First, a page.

DF ANALYSIS AND EFFECTS OF A SPLIT-BRAIN
Following are experiments carried out in special cases where the effects of VP and LB working separately, in the way DOS model predicts, can be detected.
As a last resort, people suffering from severe form of epilepsy are advised to go through corpus callosotomy, a surgical procedure to partially or fully cut the corpus callosum, the bundle of nerves that connects left hemisphere to the right hemisphere of the brain, to stop their epileptic fits spreading from one hemisphere to the other. They are called split-brain patients. The surgery results in broken communication between left and right hemispheres, affecting the ability for their VP and LB to communicate.
Professor Roger Sperry, along with Professor Michael Gazzaniga, were first to study the effects of a split brain in humans in the 1960s. They found that both hemispheres have distinctive characteristics and can operate practically independently (a discovery which earned Roger Sperry Nobel prize). In other words, they have two opinions, decisions, feelings, etc., emerging from a single brain, one from each hemisphere.
It is not easy to know the effects resulting out of split brain in such patients by verbally communicating with them. The reason for the same is that, as language in most humans is processed in the left hemisphere, their verbal responses only reveal what's going on in the left hemisphere. Even then, if you let their right hemisphere communicate through non language based activities, like drawing, gesturing, etc., allowing it to express its desires, interests, opinions, etc., differences between the way they "think" are revealed (all of which match predictions of the DOS model).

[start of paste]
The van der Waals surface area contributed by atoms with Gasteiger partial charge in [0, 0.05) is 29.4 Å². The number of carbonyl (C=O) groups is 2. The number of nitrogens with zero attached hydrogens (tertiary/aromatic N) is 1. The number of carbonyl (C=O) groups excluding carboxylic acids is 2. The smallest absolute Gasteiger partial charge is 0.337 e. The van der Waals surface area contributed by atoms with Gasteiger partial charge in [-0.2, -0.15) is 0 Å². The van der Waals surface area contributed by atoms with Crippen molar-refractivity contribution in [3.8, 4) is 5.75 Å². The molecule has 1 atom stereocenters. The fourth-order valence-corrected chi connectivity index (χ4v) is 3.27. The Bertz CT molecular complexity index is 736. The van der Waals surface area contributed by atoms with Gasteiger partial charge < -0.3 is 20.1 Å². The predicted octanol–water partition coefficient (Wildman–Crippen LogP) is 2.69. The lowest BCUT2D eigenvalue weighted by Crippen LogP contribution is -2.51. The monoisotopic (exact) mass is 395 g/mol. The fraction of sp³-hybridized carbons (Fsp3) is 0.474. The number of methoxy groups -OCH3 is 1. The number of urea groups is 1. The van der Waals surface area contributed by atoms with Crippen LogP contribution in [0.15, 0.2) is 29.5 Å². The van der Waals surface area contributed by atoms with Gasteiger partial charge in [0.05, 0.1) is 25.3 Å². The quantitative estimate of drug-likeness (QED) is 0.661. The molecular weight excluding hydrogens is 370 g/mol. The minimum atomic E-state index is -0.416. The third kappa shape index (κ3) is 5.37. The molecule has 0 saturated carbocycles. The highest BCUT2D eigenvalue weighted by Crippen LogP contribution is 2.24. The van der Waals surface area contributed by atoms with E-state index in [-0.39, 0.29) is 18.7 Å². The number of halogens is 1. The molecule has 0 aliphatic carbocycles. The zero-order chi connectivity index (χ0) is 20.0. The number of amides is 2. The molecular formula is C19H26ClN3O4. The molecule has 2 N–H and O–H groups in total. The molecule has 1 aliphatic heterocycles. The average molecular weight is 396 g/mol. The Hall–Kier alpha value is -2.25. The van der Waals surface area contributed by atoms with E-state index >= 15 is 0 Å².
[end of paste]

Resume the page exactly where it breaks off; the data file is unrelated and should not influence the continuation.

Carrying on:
For the same reason, such differences can be exposed in a laboratory, where specially carried out experiments are used to communicate with each hemisphere separately.
Patient Paul S.
In cases when a person is in "two minds", i.e., has equally strong, but differing opinions about a decision to make, the arguments between VP and LB resolve the matter
(more under title Location and Architecture), but not in the case of split-brain patients.
Sperry and Gazzaniga were involved in a case which demonstrated this in the best possible manner. The patient, Paul S, was a rare case of having speech areas in both his hemispheres (i.e., his right hemisphere additionally had language capabilities), while at the same time, his corpus callosum required to be cut to cure his epilepsy. This enabled them to interview both hemispheres of his brain separately after the surgery. When they asked him what he wanted to be, his left hemisphere (LB) "wanted to become" a draftsman, as it was programmed to be so (i.e. repititive), but his desire of becoming a race car driver was voiced by his right hemisphere (VP), which is, as per DOS model, where desires are formed.